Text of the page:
KATHMANDU, May 23: When talking of a celebrity, the most common image is that of a Hollywood star living a lavish life with a grand house, expensive cars and pampered pets. A crowd of fans sway with them.
Be it people in the entertainment industry – cinema or music, sports or politics. It’s true that celebrities have their own culture and it does differ when compared to a common man’s life.
The pressure to be perfect in every manner is there for celebrities. But it’s not just because they are scrutinized by the paparazzi but also because their fans keep a close watch on them.
It’s not only the youth around the world who idolize and follow them but Nepal too has witnessed youth who adore international heroes and try to emulate them. From accessorizing themselves to dressing up to adopting their attitudes, Nepali youth are not far away from impersonating their international favorites.
Twenty-three-old Dipendra KC, cofounder of Yuwa, a youth-led not-for-profit organization, is passionate about US President Barack Obama’s personality, and thus miming his presentation style is something he is trying to catch up on. He explained, “I go through writings about him and his books noticing his lifestyle.”
He chuckles and shies a bit saying, “ It’s been over a year that my wardrobe has plaid and plain shirts along with pants and plain and printed ties as part of my formal wear. For informal wear, I opt for plain tees with trousers and dark colored cap like President Obama.” KC also likes to fold his shirt and get his watch noticed while giving public presentations which President Obama can also been spotted doing.
He hears positive remarks about his personality from his peers, yet he says, “I’ve never been compared to Obama by anybody.”
Similarly, RJ at Hits FM and a Bachelor-level student, Sujita Gurung has an attachment with singer Beyonce Knowles, recently acknowledged as the most beautiful woman in the world today.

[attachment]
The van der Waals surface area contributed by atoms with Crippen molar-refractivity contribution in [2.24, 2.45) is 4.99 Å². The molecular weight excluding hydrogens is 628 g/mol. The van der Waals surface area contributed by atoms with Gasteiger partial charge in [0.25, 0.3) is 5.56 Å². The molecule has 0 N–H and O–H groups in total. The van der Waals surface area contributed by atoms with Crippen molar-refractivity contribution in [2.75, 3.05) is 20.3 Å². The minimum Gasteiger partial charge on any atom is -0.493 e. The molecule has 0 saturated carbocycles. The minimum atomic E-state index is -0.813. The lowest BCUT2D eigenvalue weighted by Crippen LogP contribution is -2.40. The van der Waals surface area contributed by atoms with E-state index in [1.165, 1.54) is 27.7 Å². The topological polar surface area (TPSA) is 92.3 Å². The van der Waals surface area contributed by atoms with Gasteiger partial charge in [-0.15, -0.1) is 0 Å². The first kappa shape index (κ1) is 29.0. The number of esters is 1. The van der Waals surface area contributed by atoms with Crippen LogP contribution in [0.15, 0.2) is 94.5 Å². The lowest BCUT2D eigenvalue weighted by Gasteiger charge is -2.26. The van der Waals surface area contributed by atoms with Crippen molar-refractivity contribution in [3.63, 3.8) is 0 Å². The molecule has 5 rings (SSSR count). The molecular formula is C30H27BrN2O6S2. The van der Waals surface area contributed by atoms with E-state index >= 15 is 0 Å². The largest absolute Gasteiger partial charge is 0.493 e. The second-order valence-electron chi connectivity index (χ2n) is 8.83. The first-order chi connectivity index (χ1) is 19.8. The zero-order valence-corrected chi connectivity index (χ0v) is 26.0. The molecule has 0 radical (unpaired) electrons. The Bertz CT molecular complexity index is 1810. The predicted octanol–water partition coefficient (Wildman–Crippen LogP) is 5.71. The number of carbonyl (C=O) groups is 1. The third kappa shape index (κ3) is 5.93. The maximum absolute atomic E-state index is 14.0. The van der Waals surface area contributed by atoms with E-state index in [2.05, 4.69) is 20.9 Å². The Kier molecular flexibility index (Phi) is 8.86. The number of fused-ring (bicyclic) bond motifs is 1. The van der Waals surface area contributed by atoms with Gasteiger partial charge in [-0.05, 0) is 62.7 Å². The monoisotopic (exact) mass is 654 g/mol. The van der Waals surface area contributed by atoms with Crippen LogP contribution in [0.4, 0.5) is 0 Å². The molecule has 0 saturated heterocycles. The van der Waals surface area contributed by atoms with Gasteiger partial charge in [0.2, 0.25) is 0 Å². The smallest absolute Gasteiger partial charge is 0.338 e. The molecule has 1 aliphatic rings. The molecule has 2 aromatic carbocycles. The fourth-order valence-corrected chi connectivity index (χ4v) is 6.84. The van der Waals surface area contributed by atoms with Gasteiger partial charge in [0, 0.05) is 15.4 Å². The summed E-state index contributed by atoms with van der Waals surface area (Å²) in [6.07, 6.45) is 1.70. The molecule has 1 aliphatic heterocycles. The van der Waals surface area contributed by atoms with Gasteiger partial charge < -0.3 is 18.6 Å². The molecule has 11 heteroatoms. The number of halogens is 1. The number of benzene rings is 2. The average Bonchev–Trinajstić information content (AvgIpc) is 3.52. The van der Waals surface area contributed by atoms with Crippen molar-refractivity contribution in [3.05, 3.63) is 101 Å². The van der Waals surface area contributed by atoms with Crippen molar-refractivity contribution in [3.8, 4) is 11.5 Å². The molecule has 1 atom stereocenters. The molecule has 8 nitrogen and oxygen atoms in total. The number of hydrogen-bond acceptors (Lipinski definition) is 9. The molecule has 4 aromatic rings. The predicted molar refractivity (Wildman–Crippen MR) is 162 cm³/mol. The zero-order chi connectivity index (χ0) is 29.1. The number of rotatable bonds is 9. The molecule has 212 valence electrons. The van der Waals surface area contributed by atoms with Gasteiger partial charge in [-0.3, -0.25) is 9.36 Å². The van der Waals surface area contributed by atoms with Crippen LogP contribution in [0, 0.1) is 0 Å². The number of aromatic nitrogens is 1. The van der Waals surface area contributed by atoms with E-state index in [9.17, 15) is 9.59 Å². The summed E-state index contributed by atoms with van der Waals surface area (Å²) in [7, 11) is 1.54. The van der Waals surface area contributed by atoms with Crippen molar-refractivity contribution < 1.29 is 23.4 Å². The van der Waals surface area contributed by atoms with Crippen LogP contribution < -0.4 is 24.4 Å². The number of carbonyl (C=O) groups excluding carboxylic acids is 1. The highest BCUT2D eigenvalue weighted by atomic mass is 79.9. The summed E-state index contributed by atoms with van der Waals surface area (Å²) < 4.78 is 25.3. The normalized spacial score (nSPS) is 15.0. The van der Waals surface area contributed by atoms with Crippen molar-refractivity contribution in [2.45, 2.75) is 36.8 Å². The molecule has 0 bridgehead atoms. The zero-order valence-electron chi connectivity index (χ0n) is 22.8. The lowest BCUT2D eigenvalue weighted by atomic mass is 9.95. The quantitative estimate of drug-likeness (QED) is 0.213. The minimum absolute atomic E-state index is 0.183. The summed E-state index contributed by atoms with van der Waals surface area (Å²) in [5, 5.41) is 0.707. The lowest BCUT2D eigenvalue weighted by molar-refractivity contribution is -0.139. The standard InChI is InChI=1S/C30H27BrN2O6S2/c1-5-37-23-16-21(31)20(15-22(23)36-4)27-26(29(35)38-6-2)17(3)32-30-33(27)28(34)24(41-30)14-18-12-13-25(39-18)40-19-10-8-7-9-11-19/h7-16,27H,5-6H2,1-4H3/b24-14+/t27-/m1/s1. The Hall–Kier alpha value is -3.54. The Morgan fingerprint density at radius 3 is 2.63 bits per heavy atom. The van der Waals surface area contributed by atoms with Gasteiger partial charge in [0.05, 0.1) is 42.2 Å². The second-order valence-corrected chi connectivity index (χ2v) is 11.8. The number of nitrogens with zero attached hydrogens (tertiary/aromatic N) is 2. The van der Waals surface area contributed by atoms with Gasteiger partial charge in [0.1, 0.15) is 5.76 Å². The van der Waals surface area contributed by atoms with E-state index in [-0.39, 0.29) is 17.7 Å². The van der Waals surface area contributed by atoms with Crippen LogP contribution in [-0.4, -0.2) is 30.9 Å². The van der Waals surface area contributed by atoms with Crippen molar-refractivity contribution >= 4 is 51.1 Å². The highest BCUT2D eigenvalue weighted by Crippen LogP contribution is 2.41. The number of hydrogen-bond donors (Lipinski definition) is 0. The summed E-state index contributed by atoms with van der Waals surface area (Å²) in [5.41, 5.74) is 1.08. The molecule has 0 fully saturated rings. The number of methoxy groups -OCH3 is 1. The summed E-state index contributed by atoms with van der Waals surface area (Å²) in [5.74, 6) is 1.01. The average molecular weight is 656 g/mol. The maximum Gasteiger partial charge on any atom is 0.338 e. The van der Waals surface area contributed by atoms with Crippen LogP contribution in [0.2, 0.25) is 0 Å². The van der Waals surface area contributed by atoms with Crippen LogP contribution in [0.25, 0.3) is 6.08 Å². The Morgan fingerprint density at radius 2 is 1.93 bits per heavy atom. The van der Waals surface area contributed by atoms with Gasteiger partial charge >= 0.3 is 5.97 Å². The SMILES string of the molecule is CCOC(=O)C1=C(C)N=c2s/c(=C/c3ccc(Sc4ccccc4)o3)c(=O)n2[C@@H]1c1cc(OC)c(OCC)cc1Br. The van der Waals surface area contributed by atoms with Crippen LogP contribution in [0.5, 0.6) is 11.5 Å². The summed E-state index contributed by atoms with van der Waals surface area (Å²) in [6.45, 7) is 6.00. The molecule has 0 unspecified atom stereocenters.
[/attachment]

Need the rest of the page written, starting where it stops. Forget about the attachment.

“I love her attitude. She has a very good balance between her profession and personal relationships,” says Gurung. “I see her as a strong and inspiring individual who is adept at handling her life well.” Gurung doesn’t miss going through Beyonce’s interviews on YouTube and in magazines. She concluded saying, “Imitating her dresses isn’t quite possible but I do try to be like her in terms of personality.”
For 20-year-old Rijan Lal Mulmi, celebrating his fancy for Chelsea Football Club is through owning and flaunting the accessories of the club since grade eight. His first possession was a jersey that was gifted to him. Currently, he owns key rings, alarm clocks, stickers, slippers, wallets, mufflers, footballs, dustbins, wall clocks, mugs, posters, bags and caps that endorse his favorite club. He added, “I even got my room painted blue and white.”
Realizing that the performance of the football team won’t actually affect him, he clarified, “People may call it false pride or label me a fanatic but I see it as medium of communication between friends and family. Even though we support different teams, we have a good sportsmanship, and also the argument we have based on the knowledge of the history of the club and players enhances our debating skills, at the same time bringing us closer.”
Mulmi shared that he is often shouted at for watching football late at night during his exams but he watches it anyway. “I often go in groups of friends and stay over at their place on match days and I haven’t yet been in trouble for it but it may add up.”
Rabi Gurung, store manager of Sky Sports located in UWTC in Tripureshwor, informed, “We usually have boys above age 13 looking for mainly jerseys and other accessories. They often get the jersey personalized with their own names.” The store also has football club accessories such as wrist bands, water bottles, gloves, and CD holders.
Also, how can one forget the influence of pretty, romantic Korean stars? The Korean series have spread like a wave in the hearts of young Nepali girls and boys alike.
According to Ghana Shyam Chaudhary, manager of Archies at Baneshwor, “We have key rings, cell phone hangers, posters, stickers, badges and gift items shown in Korean films, such as small capsules in bottles with letters in them, separable magnets which couples can have and many more. It’s mostly teenage girls who look for such products.”
Although celebrity culture and awareness can be seen on the rise, it’s perhaps difficult for the Nepali youth to, however, imitate them, given the limited choices of products available here.